which ma
y contain many classes.



Figure 2: Example of QA Matrix



3 Testing

Related Repairs


Some of the first test cases written were in the
View class because of the simple nature of a lot of
the methods

which made experimenting with writing JUnit code very ea
sy. This resulted in
realizing some very specific limitation, not only on the system, but in a functional way. For
instance, in the test case for zoomIn() and zoomOut(), I simulated a person clicking either the
“Zoom In”, or “Zoom Out” button up to 1000
times. After reading the data that was returned, I
realized that any number beyond 127 times would return incorrect results. This caused me to
look deeper into the code to discover that the “zoom” variable used to hold the zoom level data
was defined as
a float type.
Anything beyond 127 caused an overflow condition. In addition,
any object zoomed in 127 times would be too large to be able to work with.

Conversely, any
object zoomed out 127 times would be w
ay to small for any user to see. As a result o
f this, and
looking at many other drawing tools, the code for this was modified to only zoom in, or out a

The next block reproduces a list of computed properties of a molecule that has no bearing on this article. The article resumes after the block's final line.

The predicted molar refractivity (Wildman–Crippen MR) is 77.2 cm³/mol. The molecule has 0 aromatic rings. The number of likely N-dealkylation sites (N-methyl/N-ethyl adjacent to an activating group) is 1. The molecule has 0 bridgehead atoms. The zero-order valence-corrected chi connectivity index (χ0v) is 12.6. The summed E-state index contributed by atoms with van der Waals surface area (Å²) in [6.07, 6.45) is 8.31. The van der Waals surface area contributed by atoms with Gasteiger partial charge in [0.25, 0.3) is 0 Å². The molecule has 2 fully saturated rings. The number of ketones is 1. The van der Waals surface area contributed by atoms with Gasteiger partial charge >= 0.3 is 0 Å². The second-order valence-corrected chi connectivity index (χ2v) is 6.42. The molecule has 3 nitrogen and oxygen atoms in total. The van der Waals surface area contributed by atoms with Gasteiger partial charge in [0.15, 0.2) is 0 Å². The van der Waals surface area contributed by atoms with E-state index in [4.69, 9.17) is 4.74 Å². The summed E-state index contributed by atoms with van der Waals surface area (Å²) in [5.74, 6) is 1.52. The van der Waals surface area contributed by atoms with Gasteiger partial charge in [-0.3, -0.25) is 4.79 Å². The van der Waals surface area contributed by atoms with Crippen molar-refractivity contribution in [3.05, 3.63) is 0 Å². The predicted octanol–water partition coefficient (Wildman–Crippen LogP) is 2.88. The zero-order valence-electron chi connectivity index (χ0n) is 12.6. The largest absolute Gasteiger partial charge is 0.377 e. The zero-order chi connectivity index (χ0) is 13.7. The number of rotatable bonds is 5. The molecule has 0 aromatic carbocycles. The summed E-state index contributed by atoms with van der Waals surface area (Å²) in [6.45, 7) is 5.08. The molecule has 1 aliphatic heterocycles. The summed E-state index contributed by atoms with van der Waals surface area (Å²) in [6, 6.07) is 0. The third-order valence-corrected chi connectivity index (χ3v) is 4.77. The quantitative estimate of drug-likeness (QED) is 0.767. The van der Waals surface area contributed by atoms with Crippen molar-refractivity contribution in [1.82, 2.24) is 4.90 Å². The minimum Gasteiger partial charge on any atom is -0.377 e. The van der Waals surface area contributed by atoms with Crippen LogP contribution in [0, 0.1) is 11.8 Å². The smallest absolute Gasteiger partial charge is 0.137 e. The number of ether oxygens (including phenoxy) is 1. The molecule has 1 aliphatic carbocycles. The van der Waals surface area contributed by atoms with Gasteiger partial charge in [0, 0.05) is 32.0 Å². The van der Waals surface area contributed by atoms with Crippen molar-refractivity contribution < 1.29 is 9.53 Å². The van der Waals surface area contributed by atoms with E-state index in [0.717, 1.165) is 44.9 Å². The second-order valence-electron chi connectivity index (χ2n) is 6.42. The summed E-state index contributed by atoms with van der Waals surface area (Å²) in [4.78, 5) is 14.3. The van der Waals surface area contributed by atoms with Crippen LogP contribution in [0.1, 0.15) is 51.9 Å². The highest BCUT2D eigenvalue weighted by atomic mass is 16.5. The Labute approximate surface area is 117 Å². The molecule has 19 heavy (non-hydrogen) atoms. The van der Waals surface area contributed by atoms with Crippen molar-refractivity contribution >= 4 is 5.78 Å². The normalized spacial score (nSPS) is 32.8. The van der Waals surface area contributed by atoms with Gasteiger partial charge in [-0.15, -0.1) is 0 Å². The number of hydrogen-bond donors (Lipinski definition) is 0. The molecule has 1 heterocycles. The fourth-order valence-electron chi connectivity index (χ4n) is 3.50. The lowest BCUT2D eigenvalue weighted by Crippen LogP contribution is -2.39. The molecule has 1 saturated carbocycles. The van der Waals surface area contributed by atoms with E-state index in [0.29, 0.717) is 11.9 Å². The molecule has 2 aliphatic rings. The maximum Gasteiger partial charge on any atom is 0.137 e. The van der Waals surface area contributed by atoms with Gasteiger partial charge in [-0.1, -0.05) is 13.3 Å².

maximum of 12 times like this:


if (cWindow.getZoom() > Math.pow(2.0, 12))

{


cWindow.setZoom(cWindow.getZom() * 2);

}


This example is typical of the

constraint limiting problems found during testing.





3.1 Design Context



Figure 3: UML diagram



Figure 3 is a UML diagram showing the relationship between the packages and classes that
received the majority of the testing.


Field and
Method
descripti
on for the View class

canvas

is the
local reference to the
drawing canvas.

gridOn

is a Boolean value representing if a grid’s drawing restrictions are set on.

gridVis

is a Boolean value representing if a grid is visible on the canvas.

gridx

is the x
-
dime
nsion (or horizontal) spacing size.

gridy

is the y
-
dimension (or vertical) spacing size.

layerList

is a listing of layers for a particular Canvas object.

View() constructs the view object.

viewZoomIn()
/ZoomIn() zooms in the image by a factor of 2

viewZoomO
ut()
/ZoomOut() zooms out the image by a factor of 2

viewNormalSize() returns the view object and all components on the view object to its original